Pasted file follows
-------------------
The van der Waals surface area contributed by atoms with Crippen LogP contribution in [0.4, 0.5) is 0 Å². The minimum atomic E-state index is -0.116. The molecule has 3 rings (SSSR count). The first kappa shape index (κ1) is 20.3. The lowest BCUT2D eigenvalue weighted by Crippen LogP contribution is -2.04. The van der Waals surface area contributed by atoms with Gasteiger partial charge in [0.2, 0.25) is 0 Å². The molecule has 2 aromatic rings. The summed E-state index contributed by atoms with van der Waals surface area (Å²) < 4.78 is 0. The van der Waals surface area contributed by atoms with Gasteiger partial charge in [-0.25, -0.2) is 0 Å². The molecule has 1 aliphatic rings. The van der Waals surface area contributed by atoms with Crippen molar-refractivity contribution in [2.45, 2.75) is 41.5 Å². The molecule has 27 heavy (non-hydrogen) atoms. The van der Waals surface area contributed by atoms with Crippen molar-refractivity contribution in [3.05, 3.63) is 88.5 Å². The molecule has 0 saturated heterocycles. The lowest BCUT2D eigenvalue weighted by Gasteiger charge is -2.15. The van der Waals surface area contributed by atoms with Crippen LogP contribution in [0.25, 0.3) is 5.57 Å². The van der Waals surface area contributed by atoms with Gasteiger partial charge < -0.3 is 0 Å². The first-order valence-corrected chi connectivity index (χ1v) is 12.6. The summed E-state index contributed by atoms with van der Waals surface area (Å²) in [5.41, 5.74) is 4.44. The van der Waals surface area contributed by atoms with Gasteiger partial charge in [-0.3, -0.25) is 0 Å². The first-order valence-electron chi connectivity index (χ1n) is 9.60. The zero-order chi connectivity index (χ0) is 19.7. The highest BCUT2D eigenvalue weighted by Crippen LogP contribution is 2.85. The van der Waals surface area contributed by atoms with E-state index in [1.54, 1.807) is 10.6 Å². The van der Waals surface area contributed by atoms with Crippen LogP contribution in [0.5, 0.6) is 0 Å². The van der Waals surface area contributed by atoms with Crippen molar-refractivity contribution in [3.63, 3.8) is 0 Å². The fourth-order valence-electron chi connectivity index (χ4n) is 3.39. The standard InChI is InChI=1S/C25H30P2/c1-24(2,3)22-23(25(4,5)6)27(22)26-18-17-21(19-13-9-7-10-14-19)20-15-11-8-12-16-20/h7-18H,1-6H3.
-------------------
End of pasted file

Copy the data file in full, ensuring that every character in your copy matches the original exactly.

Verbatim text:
The van der Waals surface area contributed by atoms with Crippen LogP contribution in [0.4, 0.5) is 0 Å². The minimum atomic E-state index is -0.116. The molecule has 3 rings (SSSR count). The first kappa shape index (κ1) is 20.3. The lowest BCUT2D eigenvalue weighted by Crippen LogP contribution is -2.04. The van der Waals surface area contributed by atoms with Gasteiger partial charge in [0.2, 0.25) is 0 Å². The molecule has 2 aromatic rings. The summed E-state index contributed by atoms with van der Waals surface area (Å²) < 4.78 is 0. The van der Waals surface area contributed by atoms with Gasteiger partial charge in [-0.25, -0.2) is 0 Å². The molecule has 1 aliphatic rings. The van der Waals surface area contributed by atoms with Crippen molar-refractivity contribution in [2.45, 2.75) is 41.5 Å². The molecule has 27 heavy (non-hydrogen) atoms. The van der Waals surface area contributed by atoms with Crippen molar-refractivity contribution in [3.05, 3.63) is 88.5 Å². The molecule has 0 saturated heterocycles. The lowest BCUT2D eigenvalue weighted by Gasteiger charge is -2.15. The van der Waals surface area contributed by atoms with Crippen LogP contribution in [0.25, 0.3) is 5.57 Å². The van der Waals surface area contributed by atoms with Gasteiger partial charge < -0.3 is 0 Å². The first-order valence-corrected chi connectivity index (χ1v) is 12.6. The summed E-state index contributed by atoms with van der Waals surface area (Å²) in [5.41, 5.74) is 4.44. The van der Waals surface area contributed by atoms with Gasteiger partial charge in [-0.3, -0.25) is 0 Å². The first-order valence-electron chi connectivity index (χ1n) is 9.60. The zero-order chi connectivity index (χ0) is 19.7. The highest BCUT2D eigenvalue weighted by Crippen LogP contribution is 2.85. The van der Waals surface area contributed by atoms with E-state index in [1.54, 1.807) is 10.6 Å². The van der Waals surface area contributed by atoms with Crippen LogP contribution in [0.5, 0.6) is 0 Å². The van der Waals surface area contributed by atoms with Crippen molar-refractivity contribution in [3.63, 3.8) is 0 Å². The fourth-order valence-electron chi connectivity index (χ4n) is 3.39. The standard InChI is InChI=1S/C25H30P2/c1-24(2,3)22-23(25(4,5)6)27(22)26-18-17-21(19-13-9-7-10-14-19)20-15-11-8-12-16-20/h7-18H,1-6H3.